Dallas Police Chief Reports Domestic-violence Murder is on the Rise

by Manju Alexander | Dec 11, 2012

Dallas Police Chief David Brown tells council domestic-violence murder is on the rise

By Tanya Eiserer
The Dallas Morning News

10 December 2012

Domestic violence-related murders are on the rise in Dallas.

In 2011, the city recorded 10 such murders. But the tally has hit 25 through almost the first 11 months of 2012, Dallas police officials said Monday.

“That’s a significant increase,” Police Chief David Brown told council members during a meeting of the council’s public safety committee.

Brown cited the increase as one of the factors driving murders up in the calendar year: There were 133 murders in all of last year, the lowest total since 1967, but there have been 148 murders this year as of Monday.

Paige Flink, executive director of The Family Place shelter, says she’s troubled by the spike in domestic violence-related murders, and believes it may be partially related to ongoing economic difficulties many families face.

“Just stop and think how many lives that represents and how many kids whose parents aren’t around,” Flink said. “It’s more than just a number.”

Flink also believes the easy access to guns plays a huge role, pointing out that “guns and domestic violence are a dangerous combination. It’s not about gun control, but it’s about access to guns in the heat of the moment.”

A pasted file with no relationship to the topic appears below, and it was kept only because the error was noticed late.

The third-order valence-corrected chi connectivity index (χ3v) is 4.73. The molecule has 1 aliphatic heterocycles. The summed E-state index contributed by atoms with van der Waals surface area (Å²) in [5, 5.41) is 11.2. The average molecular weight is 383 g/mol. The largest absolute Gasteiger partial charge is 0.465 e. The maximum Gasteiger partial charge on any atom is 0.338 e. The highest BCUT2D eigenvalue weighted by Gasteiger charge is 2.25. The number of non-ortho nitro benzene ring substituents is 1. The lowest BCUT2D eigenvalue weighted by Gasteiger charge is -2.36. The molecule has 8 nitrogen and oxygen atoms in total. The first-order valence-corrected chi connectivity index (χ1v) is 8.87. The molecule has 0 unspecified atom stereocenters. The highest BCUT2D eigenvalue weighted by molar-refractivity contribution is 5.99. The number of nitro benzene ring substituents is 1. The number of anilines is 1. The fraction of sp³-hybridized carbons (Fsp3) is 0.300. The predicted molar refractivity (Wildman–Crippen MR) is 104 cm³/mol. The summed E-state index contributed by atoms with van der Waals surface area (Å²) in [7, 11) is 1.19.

During the committee meeting, Brown said that the department has beefed up the number of detectives assigned to the family violence unit. Over the last two years, the number of detectives working in that unit has risen from 12 to 29.

The department also has expedited the filing of many misdemeanor family violence cases with prosecutors, and improved the unit’s case tracking systems.

In October, the department started a “lethality assessment” pilot program in which patrol officers ask 11-yes-or-no questions during domestic violence calls to ascertain whether a domestic call is a high-risk situation. If it is, the officer will explain to the victim that people in such situations have been seriously hurt or killed. Then the officer will call a domestic violence hotline and urge the victim to speak immediately to a counselor.

“We’ve actually changed what happens at the scene when we’re called to a domestic violence incident,” Brown said.

Police officials adopted the program after a Dallas Morning News story explored the department’s lack of a systemic approach to identifying high-risk domestic violence situations before something deadly happens.

Flink said the shelter has already seen a change since the program took effect.

In October, the first month of the program, The Family Place housed 105 people, compared with 32 in the month the year before.

“It’s absolutely increased how many [hotline] calls we have and how many are coming in for shelter,” she said. “What’s interesting is that they aren’t staying as long as our regular clients do.”

Flink said the new clients are getting help where they didn’t in the past largely because the officers who are warning them when they’re in danger are authority figures.

She also said that she’s seen a change in the attitude of the department’s overall response to family violence.

“This is the most communication I’ve had with DPD in five years,” she said. “It makes a big difference to have that line of communication.”

Read more in The Dallas Morning News